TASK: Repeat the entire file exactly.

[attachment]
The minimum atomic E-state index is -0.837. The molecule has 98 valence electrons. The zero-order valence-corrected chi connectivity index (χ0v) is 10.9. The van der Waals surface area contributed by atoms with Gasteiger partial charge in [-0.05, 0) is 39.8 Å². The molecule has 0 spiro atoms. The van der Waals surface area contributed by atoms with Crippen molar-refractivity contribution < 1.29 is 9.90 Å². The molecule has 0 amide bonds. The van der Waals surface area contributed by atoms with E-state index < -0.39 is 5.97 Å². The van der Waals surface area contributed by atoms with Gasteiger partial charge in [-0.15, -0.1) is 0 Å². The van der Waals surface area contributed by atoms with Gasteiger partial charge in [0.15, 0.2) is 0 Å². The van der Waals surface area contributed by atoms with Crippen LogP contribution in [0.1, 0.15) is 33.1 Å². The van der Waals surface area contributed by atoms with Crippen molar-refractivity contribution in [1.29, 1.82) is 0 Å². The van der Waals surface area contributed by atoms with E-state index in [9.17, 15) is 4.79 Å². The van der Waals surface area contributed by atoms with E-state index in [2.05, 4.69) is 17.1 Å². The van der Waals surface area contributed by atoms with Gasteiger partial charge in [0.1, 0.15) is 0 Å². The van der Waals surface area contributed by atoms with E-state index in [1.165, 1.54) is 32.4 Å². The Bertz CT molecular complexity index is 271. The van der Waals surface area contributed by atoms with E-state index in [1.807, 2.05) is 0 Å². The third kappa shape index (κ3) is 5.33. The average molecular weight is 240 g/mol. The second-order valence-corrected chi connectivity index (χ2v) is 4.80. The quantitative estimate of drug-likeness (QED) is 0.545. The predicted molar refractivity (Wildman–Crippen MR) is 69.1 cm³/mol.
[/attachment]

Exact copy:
The minimum atomic E-state index is -0.837. The molecule has 98 valence electrons. The zero-order valence-corrected chi connectivity index (χ0v) is 10.9. The van der Waals surface area contributed by atoms with Gasteiger partial charge in [-0.05, 0) is 39.8 Å². The molecule has 0 spiro atoms. The van der Waals surface area contributed by atoms with Crippen molar-refractivity contribution < 1.29 is 9.90 Å². The molecule has 0 amide bonds. The van der Waals surface area contributed by atoms with E-state index < -0.39 is 5.97 Å². The van der Waals surface area contributed by atoms with Gasteiger partial charge in [-0.15, -0.1) is 0 Å². The van der Waals surface area contributed by atoms with Gasteiger partial charge in [0.15, 0.2) is 0 Å². The van der Waals surface area contributed by atoms with Crippen LogP contribution in [0.1, 0.15) is 33.1 Å². The van der Waals surface area contributed by atoms with Crippen molar-refractivity contribution in [1.29, 1.82) is 0 Å². The van der Waals surface area contributed by atoms with E-state index in [9.17, 15) is 4.79 Å². The van der Waals surface area contributed by atoms with E-state index in [2.05, 4.69) is 17.1 Å². The van der Waals surface area contributed by atoms with Gasteiger partial charge in [0.1, 0.15) is 0 Å². The van der Waals surface area contributed by atoms with E-state index in [1.165, 1.54) is 32.4 Å². The Bertz CT molecular complexity index is 271. The van der Waals surface area contributed by atoms with E-state index in [1.807, 2.05) is 0 Å². The third kappa shape index (κ3) is 5.33. The average molecular weight is 240 g/mol. The second-order valence-corrected chi connectivity index (χ2v) is 4.80. The quantitative estimate of drug-likeness (QED) is 0.545. The predicted molar refractivity (Wildman–Crippen MR) is 69.1 cm³/mol.